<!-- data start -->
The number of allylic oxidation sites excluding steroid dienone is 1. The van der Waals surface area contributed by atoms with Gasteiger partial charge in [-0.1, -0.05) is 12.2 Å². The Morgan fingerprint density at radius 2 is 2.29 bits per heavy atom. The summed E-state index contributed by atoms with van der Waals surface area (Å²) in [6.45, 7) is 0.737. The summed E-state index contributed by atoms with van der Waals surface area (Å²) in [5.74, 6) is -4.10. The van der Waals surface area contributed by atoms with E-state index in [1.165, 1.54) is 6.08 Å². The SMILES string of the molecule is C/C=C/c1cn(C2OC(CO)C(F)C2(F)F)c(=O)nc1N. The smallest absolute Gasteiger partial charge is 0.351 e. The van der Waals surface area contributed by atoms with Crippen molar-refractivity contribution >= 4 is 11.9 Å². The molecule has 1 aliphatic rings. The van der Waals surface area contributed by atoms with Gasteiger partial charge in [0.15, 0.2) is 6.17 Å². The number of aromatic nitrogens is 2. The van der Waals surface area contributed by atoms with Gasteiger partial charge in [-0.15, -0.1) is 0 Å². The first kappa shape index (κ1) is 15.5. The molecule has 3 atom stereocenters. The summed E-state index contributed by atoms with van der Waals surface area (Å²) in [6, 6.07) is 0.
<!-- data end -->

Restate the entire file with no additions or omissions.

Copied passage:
The number of allylic oxidation sites excluding steroid dienone is 1. The van der Waals surface area contributed by atoms with Gasteiger partial charge in [-0.1, -0.05) is 12.2 Å². The Morgan fingerprint density at radius 2 is 2.29 bits per heavy atom. The summed E-state index contributed by atoms with van der Waals surface area (Å²) in [6.45, 7) is 0.737. The summed E-state index contributed by atoms with van der Waals surface area (Å²) in [5.74, 6) is -4.10. The van der Waals surface area contributed by atoms with E-state index in [1.165, 1.54) is 6.08 Å². The SMILES string of the molecule is C/C=C/c1cn(C2OC(CO)C(F)C2(F)F)c(=O)nc1N. The smallest absolute Gasteiger partial charge is 0.351 e. The van der Waals surface area contributed by atoms with Crippen molar-refractivity contribution >= 4 is 11.9 Å². The molecule has 1 aliphatic rings. The van der Waals surface area contributed by atoms with Gasteiger partial charge in [0.15, 0.2) is 6.17 Å². The number of aromatic nitrogens is 2. The van der Waals surface area contributed by atoms with Gasteiger partial charge in [-0.15, -0.1) is 0 Å². The first kappa shape index (κ1) is 15.5. The molecule has 3 atom stereocenters. The summed E-state index contributed by atoms with van der Waals surface area (Å²) in [6, 6.07) is 0.